The reality is they will be just fine without me. They will. Teachers come and teachers go, the school I worked at is a beautiful place and will continue to give kids a well-rounded education long after I’m gone. I’m not the only person who can reach the kids and help them learn. The part that truly terrifies me is I’m unsure of how I will get on without them. Without that feeling of purpose.

I’m going to attempt to explain how it feels to have your entire world ripped away from you, but I’m honestly not sure I can accurately describe the feeling because it is beyond all words. It feels as though my entire world, everything I know and have worked towards, is crashing down around my feet, but I’m the only one who can see it. I’m the only one who feels each and every earth-quaking blast. There are others who feel the impact and are cut by the splintering glass of my shattering world – for instance, my partner, Matt. His world has definitely been impacted and changed. But there are some changes only I can feel. There are some changes only I can see. Such as the loss of purpose.

The suffocating notion that my only reason for existing in this universe is now gone is a feeling only I can feel. And that is pretty unsettling. To watch as everyone carries on about their day while your very right to exist is in question is perhaps the most isolating part of all of this. No matter how much I share that feeling with people who care, no matter how much I talk about it, and no matter how much they wish they could take the pain away, it is my burden to carry alone. And it is my job to figure out how to accept my new place in the world.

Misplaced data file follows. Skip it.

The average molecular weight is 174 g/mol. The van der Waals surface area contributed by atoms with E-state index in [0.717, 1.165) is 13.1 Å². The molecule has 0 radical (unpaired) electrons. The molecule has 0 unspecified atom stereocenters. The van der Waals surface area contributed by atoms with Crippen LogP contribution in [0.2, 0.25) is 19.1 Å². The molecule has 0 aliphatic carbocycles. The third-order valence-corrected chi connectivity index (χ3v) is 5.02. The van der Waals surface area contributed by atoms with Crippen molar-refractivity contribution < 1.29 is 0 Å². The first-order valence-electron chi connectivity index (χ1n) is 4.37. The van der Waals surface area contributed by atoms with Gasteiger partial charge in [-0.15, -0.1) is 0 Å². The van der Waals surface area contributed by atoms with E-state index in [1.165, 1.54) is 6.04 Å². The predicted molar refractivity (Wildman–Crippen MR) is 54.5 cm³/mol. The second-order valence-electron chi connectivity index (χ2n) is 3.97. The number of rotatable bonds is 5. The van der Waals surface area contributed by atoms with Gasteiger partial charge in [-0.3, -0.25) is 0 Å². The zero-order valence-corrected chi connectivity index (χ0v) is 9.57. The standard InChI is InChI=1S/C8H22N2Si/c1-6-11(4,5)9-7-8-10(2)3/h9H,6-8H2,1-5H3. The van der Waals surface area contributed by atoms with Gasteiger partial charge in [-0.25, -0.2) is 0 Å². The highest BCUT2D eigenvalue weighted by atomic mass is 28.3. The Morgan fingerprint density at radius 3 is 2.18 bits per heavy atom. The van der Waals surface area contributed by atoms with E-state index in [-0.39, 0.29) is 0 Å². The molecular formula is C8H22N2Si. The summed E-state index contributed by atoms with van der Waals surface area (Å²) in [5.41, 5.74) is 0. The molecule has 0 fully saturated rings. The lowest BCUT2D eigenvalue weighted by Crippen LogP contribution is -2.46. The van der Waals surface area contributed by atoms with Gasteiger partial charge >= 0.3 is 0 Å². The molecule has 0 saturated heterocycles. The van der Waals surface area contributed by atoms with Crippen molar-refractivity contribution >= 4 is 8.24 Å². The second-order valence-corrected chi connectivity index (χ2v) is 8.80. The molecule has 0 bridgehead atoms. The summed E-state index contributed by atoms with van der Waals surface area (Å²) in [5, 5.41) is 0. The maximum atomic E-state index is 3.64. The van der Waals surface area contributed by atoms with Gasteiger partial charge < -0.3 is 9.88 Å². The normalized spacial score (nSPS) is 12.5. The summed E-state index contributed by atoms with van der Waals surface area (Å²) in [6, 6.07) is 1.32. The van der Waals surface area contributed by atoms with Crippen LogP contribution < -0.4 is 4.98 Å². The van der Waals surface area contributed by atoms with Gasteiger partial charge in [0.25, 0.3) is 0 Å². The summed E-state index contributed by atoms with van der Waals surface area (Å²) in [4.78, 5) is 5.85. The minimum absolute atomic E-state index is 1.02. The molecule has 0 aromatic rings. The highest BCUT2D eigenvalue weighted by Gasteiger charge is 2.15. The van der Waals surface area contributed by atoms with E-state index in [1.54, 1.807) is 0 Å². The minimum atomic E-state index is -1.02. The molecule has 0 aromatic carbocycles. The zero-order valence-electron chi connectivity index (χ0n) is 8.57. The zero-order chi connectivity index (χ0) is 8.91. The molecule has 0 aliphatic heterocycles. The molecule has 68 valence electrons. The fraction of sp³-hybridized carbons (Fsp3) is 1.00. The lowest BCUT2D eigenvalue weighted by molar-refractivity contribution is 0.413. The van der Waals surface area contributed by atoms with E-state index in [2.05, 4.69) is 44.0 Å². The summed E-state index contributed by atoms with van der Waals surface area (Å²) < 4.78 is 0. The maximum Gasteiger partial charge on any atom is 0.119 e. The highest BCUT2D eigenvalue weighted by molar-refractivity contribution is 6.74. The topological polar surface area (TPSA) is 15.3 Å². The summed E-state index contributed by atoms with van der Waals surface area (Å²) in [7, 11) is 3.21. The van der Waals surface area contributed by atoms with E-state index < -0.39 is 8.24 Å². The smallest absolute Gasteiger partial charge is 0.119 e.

The truth is I have no idea where I will be able to go from here. I hope through my writing I will be able to find purpose. I hope sharing my experiences and thoughts will help others who are struggling as well. Because that’s truly what I love the most: feeling like I’ve helped to make a difference in someone’s life, feeling that because of something I’ve said or done, someone else feels a little less alone in the world. I love writing, it has always been a passion of mine, so I have been throwing myself into it, hoping it will help ground me and save me from the swirling chaos of change. Yet, I know the reality of uncertainty, so I know I may not always have the ability to write, so I know the true challenge of purpose is trying to find a way to discover your value in the world that doesn’t depend on what you can do or produce or create. Sometimes our purpose is just to be.